In the United States, President Trump has turned climate skepticism into U.S. policy. Now that skepticism appears to be setting the tone for other world leaders to deny climate science or resist taking action to cut carbon emissions.

At the global climate summit taking place in Poland, the Trump administration has touted coal power and helped block language that “welcomes” a dire U.N. report on climate change published last month.

Activists say Trump’s influence on the summit has been clear — and negative. “He’s opened the door to people who were on the fringe to be in the room and spread their fact-free message,” Keith Gaby, a spokesman for the Environmental Defense Fund, told The Washington Post’s Darryl Fears. “The president doesn’t believe his own government when it comes to climate change, and he’s emboldened others to come forward.”

In many places, those skeptics are gaining government power and political influence.

Saudi Arabia has taken particularly harsh criticism for its climate change stances in recent days. The oil-producing kingdom was one of the countries that blocked the welcoming of the U.N. climate report Saturday. On Monday, it issued a statement saying that “further research and analysis” is needed to fill “gaps” in climate science.

On Twitter on Monday, Saudi Arabia’s former lead negotiator for the Paris agreement mocked the pact, calling it a “big conspiracy” cooked up by a “climate mafia.”

“The Saudis have historically been the worst actors at major U.N. climate negotiations, attempting to slow down agreement on more routine matters to run out the clock on more important issues,” Paul Bledsoe, a climate-change adviser during the Clinton administration, told The Post.

Saudi Arabia was joined in Saturday’s effort by Russia, whose president, Vladimir Putin, denies that humans are causing climate change. “We are really witnessing global warming,” Putin said at the Russian Energy Week forum in October. “The reasons, however, remain obscure, because there’s been no answer on so-called anthropogenic emissions.”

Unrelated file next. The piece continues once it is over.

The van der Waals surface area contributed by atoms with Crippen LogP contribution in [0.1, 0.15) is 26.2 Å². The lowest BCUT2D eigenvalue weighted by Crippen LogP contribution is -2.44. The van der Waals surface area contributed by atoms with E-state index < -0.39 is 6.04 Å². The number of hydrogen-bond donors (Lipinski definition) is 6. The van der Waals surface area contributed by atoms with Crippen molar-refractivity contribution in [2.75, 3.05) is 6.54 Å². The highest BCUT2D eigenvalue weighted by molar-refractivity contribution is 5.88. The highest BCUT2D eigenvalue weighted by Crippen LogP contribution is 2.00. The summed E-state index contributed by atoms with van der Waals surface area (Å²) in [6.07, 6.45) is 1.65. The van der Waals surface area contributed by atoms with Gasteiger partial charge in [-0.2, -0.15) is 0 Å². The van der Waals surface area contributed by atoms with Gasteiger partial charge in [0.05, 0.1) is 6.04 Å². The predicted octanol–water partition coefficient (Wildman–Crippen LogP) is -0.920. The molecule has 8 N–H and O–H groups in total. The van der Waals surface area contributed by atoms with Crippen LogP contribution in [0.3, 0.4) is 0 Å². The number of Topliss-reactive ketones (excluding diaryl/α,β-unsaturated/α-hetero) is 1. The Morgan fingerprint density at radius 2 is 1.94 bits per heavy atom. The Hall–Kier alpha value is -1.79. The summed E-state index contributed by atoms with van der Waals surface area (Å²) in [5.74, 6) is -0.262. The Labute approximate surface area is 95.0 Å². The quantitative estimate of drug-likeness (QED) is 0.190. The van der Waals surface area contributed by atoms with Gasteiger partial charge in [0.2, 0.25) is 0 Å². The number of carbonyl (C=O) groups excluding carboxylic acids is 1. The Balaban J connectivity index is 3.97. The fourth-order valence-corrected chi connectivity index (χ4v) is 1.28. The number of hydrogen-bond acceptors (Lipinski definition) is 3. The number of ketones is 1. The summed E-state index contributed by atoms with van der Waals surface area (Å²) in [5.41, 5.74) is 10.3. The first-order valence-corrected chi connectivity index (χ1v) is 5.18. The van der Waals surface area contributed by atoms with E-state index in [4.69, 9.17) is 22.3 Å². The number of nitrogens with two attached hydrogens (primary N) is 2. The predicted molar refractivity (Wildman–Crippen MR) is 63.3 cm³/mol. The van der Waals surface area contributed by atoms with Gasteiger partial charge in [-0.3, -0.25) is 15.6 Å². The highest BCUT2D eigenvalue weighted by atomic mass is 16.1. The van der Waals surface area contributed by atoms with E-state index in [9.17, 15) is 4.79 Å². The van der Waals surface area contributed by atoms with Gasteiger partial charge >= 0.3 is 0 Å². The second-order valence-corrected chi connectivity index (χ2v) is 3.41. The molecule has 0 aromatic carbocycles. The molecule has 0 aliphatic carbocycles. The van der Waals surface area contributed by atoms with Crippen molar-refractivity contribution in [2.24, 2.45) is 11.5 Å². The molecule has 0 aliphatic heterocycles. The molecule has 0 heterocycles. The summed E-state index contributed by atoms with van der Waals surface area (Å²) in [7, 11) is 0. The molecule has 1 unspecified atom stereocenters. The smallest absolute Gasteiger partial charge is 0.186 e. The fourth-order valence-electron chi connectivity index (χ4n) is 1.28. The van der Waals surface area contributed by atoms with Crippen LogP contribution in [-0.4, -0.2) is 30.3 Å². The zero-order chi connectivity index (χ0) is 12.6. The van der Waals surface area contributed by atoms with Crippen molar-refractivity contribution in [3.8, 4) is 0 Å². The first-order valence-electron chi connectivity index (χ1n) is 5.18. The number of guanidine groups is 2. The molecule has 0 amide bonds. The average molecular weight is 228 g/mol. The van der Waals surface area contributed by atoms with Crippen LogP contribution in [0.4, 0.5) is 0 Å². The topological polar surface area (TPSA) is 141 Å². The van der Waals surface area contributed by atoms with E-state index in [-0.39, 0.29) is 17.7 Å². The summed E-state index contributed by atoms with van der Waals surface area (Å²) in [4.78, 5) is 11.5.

While Russia signed the Paris agreement, Putin’s government has taken little action to reduce the country’s emissions. According to a study published last month by the science journal Nature, Russia’s current climate policies would push up global temperatures by more than 5 degrees Celsius — at least 3 degrees higher than the limit climate scientists are aiming for.

Other countries also have factions that aren’t doing much to battle climate change.

In August in Australia, Malcolm Turnbull resigned as prime minister after a failed attempt to cap the country’s carbon emissions and fulfill its pledges under the Paris agreement. His replacement, Scott Morrison, has promised to keep those pledges but has offered little indication of how the country will do so. Meanwhile, Australia’s carbon emissions are rising, according to government data published in September.

The country’s climate activists were stunned that Australia’s delegation to the climate change summit in Poland stood on the sidelines during the debate over welcoming the U.N. report. “By remaining silent and not putting a position forward, Australia has tacitly supported the U.S., Russia and Saudi Arabia’s rejection of the latest science on climate change,” Richie Merzian, the climate and energy program director at the Australia Institute, told the Guardian.

And in Europe, many of the continent’s ascendant far-right parties deny or play down climate change, including in Germany, Sweden and host country Poland. The far-right Alternative for Germany party, which won nearly 100 seats in Germany’s Bundestag last year, opposes the Paris accords and attacks climate science itself. The Sweden Democrats, who came in third in this year’s general election, are similarly skeptical and say Sweden has already done enough to fight climate change. And Poland’s Law and Justice party, the host of this week’s conference, is a notably ardent supporter of the coal industry.

While Brazil was on target on cutting emissions, along with Japan and China, according to a U.N. report last month, some worry that it won’t stay in that category.

Jair Bolsonaro, the president-elect, says he’s not a climate skeptic, but his incoming administration seems poised to do major damage to the fight against climate change. Bolsonaro campaigned on promises to open more of the Amazon rain forest to logging and farming, ease environmental regulations, and withdraw from the Paris agreement. “Environmental politics can’t muddle with Brazil’s development,” he said last week.

The health of the Amazon is considered critical to keeping carbon dioxide out of the atmosphere. Cutting down and burning trees releases carbon pollution into the air and reduces the number of plants converting carbon dioxide into oxygen. But with Bolsonaro coming into office, deforestation is already accelerating, according to Brazil’s loggers.

“There is no point sugarcoating it," Paulo Artaxo, a climate change researcher at the University of Sao Paulo, told Science magazine. "Bolsonaro is the worst thing that could happen for the environment.”